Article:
The European Water Label : an unintended consequence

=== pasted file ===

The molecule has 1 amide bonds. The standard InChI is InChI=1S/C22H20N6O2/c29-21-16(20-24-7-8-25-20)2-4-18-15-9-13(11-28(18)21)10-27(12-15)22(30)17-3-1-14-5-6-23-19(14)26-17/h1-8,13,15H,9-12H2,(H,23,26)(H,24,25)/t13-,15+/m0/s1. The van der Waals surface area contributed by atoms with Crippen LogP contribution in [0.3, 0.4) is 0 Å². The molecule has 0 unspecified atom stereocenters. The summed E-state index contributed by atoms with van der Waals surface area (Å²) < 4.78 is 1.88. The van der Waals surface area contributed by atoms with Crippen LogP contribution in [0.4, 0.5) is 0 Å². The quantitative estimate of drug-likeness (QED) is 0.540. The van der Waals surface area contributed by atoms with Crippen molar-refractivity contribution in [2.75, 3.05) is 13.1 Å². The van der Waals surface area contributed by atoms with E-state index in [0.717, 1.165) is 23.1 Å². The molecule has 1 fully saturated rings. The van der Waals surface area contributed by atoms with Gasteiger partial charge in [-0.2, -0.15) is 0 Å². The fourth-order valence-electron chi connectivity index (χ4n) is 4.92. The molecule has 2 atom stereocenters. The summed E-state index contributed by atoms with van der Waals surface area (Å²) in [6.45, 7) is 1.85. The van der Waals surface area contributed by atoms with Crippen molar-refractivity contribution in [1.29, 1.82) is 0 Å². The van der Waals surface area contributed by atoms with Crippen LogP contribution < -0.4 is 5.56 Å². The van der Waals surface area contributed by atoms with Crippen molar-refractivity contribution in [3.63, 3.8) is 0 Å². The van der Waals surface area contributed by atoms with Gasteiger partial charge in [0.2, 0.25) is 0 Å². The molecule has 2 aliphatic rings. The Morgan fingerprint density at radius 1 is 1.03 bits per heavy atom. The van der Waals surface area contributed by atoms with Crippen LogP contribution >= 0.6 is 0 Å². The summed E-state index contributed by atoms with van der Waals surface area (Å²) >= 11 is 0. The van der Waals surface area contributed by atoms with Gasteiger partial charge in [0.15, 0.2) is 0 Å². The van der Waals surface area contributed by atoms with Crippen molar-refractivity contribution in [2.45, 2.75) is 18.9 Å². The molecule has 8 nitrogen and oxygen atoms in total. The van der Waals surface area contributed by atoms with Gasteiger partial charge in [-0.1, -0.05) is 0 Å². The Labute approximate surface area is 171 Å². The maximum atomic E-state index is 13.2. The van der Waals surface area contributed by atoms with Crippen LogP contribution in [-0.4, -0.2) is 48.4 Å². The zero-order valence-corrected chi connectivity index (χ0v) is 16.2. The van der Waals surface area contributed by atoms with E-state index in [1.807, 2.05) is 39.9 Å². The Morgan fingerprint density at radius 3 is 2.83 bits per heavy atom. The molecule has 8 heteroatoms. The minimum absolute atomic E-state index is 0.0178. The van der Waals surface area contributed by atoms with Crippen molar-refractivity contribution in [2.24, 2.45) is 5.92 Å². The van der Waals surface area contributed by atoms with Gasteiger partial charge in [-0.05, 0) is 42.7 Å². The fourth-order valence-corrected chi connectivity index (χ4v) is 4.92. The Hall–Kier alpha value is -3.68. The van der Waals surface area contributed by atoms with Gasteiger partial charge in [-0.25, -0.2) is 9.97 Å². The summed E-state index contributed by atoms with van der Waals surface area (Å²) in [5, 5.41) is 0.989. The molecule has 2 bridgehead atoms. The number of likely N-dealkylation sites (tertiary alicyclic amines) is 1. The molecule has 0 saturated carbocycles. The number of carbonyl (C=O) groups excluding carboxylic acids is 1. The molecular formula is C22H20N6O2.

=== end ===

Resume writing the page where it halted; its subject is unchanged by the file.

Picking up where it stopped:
07/07/2016 | The continuity of our natural resources is one of the most important issues facing our future generations. With that in mind, the European Water Labelling Scheme was created and is now firmly established across Europe and beyond. The scheme’s online database and accompanying product label shows the water-consumption characteristics of bathroom and kitchen products using a simple-to-understand approach so that consumers and industry professionals alike can choose products to suit their lifestyle and budgets in an informed and educated way. But what was once a simple idea is now proving to be a major design influencer in the Bathroom and Kitchen industry. An unintended consequence of its development is that the Labelling Scheme is proving to be a ‘catalyst for good bathroom design.’ The award winning European Water Label has been developed steadily and prudently. The scheme is now, undeniably, the most important labelling scheme of its type and has become a huge catalyst for change in both product and layout design. It is a force for good. Bathroom and kitchen manufacturers are working conscientiously to develop products which are both water and energy efficient whilst maintaining excellent performance and consumer satisfaction. Those who have products listed in the online water label database are known to be winning orders against their competitors who don’t. Manufacturers are pitched against each other in the race for the most efficient products in their particular category. While it is recognised that the latest products are designed to consume less of our resources the European Water Label has re-emphasised that even more significant water and energy savings can be accomplished through strong consumer incentives to replace their older plumbing products with the very latest water-efficient alternatives. A major reduction in water consumption could be achieved if householders were incentivised with a straight no-nonsense cash payout, to replace their old water guzzlers. A similar scheme to reduce old central heating boilers a few years ago proved a massive success. Latest research, commissioned by the Bathroom Manufacturers Association, gives an analysis of the bathroom amenities of the 23 million households in England. It shows that 44% of England’s houses still have toilets flushing with 7.5 litres or more. Since the latest toilets flush with a maximum of 4 litres it follows that 10 million of English homes use twice the amount of water than they need to. If the existing water guzzling toilets were replaced there is a potential to save at least 644 million litres of water per day in England alone. EWL is now urging government to develop and implement a robust scheme to deliver monetary incentives to encourage both householders and businesses to purchase well-designed replacement water-efficient toilets, showers, bathroom and kitchen taps and faucets, and other plumbing products. The latest products show no loss of performance but they do show massive reductions in water and energy consumption. By design. www.europeanwaterlabel.eu

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